On the affair with Stormy Daniels: “Never happened,” he told Bannon. And when Trump insisted on these things, he was in the moment believable. This preternatural capacity to lie convincingly even when the truth is obvious is a very rare skill. Which is why it works, of course. You simply assume that a grown man with real responsibility wouldn’t behave that way. And you would be wrong. Bannon, Wolff writes, came to understand that the lies were “compulsive, persistent and without even a minimal grounding in reality.” This is not to deceive the public. This is simply the way Trump behaves — in private and public. It’s why I have long believed he is mentally unwell.
It is not true that all presidents lie in this fashion. Take that famous liar, Bill Clinton. Bubba’s lies were infamous — but he was always calibrating them to avoid telling an outright whopper. A ridiculous parsing of the definition of “sexual relations” or “is” is different than outright denying reality and daring people to correct you. Clinton accepted reality and tried, in lawyerly fashion, to spin his way out of it.
In retrospect, the presidency of George W. Bush was a Trump harbinger of sorts. Recall this famous passage from Ron Suskind, reporting on the Bush White House for the Times:
The aide said that guys like me were ‘in what we call the reality-based community,’ which he defined as people who ‘believe that solutions emerge from your judicious study of discernible reality.’ I nodded and murmured something about Enlightenment principles and empiricism. He cut me off. ‘That’s not the way the world really works anymore,’ he continued. ‘We’re an empire now, and when we act, we create reality. And while you are studying that reality — judiciously, as you will — we’ll act again creating other new realities, which you can study too, and that’s how things will sort out. We’re history’s actors … and you, all of you, will be left to just study what we do.’
The joke, in the end, of course, was on them. Reality destroyed them, as it often does. In that time period, however, it also destroyed hundreds of thousands of innocent lives.
No, Trump’s only rival in this department — denying what everyone can see is true — was Sarah Palin, the lipsticked John the Baptist of the Trump cult. During the 2008 campaign, gobsmacked that this lunatic could be in line for the presidency, I began to keep track of everything she said out loud that was provably, empirically untrue. In the two months she was running to be vice-president, I catalogued 34 demonstrably untrue statements, which she refused to correct. She compiled nowhere near Trump’s volume of lies — it’s close to inhuman to lie the way he does — but her capacity to move swiftly on from them, along with the press’s supine failure to keep up, was very Trumpy. The short attention span of digital media has made this worse. And she got away with it. The base didn’t care; the media couldn’t cope.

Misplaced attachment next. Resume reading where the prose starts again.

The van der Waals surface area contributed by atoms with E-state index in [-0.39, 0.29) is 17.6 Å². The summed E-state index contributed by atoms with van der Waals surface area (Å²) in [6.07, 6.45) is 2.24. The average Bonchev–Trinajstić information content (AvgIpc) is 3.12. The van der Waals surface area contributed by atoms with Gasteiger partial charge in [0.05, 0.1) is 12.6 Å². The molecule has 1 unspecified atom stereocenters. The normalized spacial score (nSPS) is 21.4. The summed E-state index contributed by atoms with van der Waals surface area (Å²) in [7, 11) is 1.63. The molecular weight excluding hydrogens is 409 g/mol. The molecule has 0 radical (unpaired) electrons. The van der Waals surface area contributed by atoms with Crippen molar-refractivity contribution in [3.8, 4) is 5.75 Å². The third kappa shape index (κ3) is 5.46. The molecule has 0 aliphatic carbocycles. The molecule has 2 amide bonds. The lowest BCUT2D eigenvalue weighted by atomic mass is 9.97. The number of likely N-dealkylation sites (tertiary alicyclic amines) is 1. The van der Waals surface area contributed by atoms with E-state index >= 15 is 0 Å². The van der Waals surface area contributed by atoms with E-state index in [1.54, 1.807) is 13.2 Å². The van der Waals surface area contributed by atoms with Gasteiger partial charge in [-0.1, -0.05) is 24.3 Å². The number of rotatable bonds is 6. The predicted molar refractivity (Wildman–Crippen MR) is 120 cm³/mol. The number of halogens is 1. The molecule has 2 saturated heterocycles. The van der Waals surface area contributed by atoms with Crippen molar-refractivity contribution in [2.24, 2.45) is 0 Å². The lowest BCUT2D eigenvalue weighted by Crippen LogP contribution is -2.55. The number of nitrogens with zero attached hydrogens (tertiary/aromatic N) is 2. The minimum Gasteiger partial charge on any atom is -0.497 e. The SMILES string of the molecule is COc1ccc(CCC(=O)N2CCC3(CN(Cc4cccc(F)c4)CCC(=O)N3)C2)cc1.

Trump, too stupid to ape Clinton, and far more accomplished a liar than Palin, combines the sinister Bush-era kind of lie — “We do not torture” — with the Palin compulsion to just make things up all the time to avoid any sense of vulnerability. What Trump adds is a level of salesmanship that is truly a wonder to behold. He is a con man of surpassing brilliance and conviction, and every time he survives the fallout of a con, he gets more confident about the next one.
At some point, the law usually catches up with this kind of con artist, and Trump has had quite a few close calls over the years (and paid out a lot in settlements). But a presidential con man at this level of talent, legitimized by public opinion, enlarged and enhanced by the office and its trappings, is far harder to catch. It seems to me we had one shot of doing this definitively —the Mueller investigation — and we failed. Trump’s lies about the report, and his attorney general’s genius move of lying about its conclusion before the rest of us could check it out fully, helped. So did conservative media’s blackout of the actual substance of the report. Trump’s Roy Cohn tactic of accusing his accusers of the same flaw — it was Hillary who colluded with the Russians! — was another masterstroke of distraction. But it’s hard to deny at this point that in the battle between Trump and Mueller, Trump just won.